Traditionally, sports turf managers have controlled thatch using core aeration. This helps to correct soil compaction and improve air circulation in the soil. Improved air circulation promotes microbial activity. These healthy microbes in the soil are essential to turfgrass performance. These microorganisms process soil nutrients so that they’re readily available for the plant to absorb. Topdressing with a sandy soil after aeration will help decompose the thatch layer, and also help with water percolation which prevents root rot.
Lay Down the Law Before Beginning
Since the introduction of fraize mowing, core aeration isn’t the only way to manage thatch… If the thatch layer is out of control, and you’ve concluded that the field in question requires intensive renovation, go on and put that fraize mower to work. Be aware, however, that fraize mowing is a very aggressive process and it must be part of a comprehensive renovation strategy. Establish several parameters before you begin fraize mowing. Pay attention to depths, expectations, field conditions, and field downtime. It is crucial to have an initial discussion to ensure that fraize mowing is truly the right solution. Proper execution is also extremely important.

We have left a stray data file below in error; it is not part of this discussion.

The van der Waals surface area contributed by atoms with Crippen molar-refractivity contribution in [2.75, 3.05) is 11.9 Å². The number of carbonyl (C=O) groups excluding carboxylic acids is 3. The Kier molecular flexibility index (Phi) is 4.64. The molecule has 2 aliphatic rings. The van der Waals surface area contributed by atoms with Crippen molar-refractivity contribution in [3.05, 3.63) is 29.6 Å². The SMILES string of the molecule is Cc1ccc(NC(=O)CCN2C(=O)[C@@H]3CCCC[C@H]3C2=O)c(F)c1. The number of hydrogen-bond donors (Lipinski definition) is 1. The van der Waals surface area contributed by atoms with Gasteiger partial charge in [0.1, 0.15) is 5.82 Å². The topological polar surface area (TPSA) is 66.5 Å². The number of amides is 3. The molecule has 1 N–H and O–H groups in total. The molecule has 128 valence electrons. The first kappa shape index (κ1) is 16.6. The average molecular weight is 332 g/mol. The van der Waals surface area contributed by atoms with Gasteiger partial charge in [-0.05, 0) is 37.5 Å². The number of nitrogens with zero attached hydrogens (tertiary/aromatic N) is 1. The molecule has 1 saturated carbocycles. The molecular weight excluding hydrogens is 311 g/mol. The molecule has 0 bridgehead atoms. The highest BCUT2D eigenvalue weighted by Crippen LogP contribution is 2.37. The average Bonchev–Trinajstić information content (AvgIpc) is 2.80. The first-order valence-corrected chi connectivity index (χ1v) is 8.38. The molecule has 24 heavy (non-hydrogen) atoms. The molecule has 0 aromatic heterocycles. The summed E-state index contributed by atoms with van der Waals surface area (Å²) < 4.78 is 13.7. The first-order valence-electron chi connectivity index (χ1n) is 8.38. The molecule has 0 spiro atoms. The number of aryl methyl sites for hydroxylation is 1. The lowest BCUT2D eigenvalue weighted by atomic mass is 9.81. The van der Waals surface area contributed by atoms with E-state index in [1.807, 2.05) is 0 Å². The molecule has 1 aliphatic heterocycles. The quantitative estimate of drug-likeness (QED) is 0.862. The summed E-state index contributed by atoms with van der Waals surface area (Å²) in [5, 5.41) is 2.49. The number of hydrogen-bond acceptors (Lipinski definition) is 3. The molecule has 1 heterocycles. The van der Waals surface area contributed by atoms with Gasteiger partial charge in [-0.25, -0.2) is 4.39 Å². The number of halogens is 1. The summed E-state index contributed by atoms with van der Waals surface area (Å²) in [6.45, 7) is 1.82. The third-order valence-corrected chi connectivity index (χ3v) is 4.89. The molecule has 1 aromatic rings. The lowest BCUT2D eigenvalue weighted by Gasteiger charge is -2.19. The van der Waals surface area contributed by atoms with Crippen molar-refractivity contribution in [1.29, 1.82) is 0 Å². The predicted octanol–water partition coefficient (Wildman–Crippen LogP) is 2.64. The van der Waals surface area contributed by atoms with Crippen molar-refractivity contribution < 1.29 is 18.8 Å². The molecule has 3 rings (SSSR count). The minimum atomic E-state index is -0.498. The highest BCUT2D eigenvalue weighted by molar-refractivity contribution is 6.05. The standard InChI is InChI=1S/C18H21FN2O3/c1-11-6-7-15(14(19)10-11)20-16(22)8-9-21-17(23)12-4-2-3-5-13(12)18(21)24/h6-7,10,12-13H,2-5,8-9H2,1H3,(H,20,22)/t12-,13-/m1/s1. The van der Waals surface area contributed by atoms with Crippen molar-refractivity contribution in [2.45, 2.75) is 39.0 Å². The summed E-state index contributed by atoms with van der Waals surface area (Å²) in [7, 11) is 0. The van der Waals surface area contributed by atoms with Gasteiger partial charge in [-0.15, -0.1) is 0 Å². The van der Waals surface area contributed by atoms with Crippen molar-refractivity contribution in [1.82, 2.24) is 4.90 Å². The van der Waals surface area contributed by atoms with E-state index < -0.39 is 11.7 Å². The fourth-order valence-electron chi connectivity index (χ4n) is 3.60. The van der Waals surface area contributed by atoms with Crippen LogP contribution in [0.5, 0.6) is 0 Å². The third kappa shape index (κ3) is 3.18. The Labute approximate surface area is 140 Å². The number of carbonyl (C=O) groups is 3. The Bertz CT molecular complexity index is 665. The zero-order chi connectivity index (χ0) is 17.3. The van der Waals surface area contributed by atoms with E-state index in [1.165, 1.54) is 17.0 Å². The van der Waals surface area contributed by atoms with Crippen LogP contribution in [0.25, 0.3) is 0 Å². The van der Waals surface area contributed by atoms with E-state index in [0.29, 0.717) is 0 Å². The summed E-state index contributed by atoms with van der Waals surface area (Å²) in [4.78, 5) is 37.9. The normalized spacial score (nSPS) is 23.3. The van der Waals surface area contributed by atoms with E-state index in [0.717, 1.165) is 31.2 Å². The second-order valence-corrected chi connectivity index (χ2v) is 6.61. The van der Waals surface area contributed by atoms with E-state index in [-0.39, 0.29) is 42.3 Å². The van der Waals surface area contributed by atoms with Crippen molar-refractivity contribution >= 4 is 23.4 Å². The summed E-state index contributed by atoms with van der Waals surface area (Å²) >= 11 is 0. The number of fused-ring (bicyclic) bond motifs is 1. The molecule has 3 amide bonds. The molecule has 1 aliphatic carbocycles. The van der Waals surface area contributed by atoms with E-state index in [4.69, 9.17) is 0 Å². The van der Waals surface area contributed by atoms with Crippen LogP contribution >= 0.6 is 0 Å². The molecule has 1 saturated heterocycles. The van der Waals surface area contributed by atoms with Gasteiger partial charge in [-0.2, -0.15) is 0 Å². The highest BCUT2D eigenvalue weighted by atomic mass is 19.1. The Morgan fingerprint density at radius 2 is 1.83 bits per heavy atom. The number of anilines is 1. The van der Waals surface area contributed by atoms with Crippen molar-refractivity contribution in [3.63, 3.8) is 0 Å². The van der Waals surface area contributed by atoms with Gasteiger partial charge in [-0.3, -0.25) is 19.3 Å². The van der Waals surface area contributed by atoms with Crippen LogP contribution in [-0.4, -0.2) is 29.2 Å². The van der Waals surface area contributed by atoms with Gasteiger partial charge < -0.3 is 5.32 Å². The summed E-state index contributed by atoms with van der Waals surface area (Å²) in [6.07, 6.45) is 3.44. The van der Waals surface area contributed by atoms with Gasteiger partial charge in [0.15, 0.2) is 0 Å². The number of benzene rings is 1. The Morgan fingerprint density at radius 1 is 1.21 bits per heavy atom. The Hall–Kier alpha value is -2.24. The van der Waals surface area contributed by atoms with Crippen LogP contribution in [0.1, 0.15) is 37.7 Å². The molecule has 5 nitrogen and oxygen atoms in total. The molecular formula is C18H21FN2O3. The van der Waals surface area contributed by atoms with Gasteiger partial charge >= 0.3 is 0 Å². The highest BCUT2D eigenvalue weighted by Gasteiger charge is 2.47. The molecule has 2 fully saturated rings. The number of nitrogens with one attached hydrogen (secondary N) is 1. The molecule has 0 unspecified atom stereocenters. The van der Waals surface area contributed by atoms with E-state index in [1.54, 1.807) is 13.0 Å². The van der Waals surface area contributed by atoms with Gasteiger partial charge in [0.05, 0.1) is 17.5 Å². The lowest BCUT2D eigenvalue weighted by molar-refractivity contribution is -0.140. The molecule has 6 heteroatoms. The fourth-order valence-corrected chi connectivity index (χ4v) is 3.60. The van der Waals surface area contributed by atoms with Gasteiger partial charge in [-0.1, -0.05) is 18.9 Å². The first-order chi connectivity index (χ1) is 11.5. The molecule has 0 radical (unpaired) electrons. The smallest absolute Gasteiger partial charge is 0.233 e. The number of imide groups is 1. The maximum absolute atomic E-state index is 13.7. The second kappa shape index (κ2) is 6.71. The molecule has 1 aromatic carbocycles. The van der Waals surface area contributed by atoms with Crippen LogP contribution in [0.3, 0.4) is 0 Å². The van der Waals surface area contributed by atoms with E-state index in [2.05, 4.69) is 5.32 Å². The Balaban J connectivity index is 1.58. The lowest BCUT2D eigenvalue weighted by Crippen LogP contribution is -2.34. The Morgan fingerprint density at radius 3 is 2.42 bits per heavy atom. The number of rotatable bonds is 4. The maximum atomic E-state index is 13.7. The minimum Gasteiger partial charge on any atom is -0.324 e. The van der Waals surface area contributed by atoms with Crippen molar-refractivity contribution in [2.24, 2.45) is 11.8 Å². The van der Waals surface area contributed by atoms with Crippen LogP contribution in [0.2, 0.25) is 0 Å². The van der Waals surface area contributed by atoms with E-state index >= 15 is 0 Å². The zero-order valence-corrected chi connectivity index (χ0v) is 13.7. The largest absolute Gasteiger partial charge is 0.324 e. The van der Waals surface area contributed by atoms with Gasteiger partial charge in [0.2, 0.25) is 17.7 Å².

What Exactly is Fraize Mowing?
The concept of fraize mowing is simple: remove the top layer of organic matter including thatch, weeds, and invasive grasses, while leaving the main root structure and crown intact. In conjunction with an overseeding process, this main root structure will regrow. There are several different types of fraize mowers that each have their own unique applications. From straight bar, to carbide tip round shank, to a 90-degree tiller blade; as a sports turf manager, you have options. With each implement, you also control depth. Whether you are planning on simply re-growing, overseeding, slit seeding, drop seeding and top dressing, coring and overseeding, or sodding, you can find the perfect fraize mower and depth combo to achieve the best results.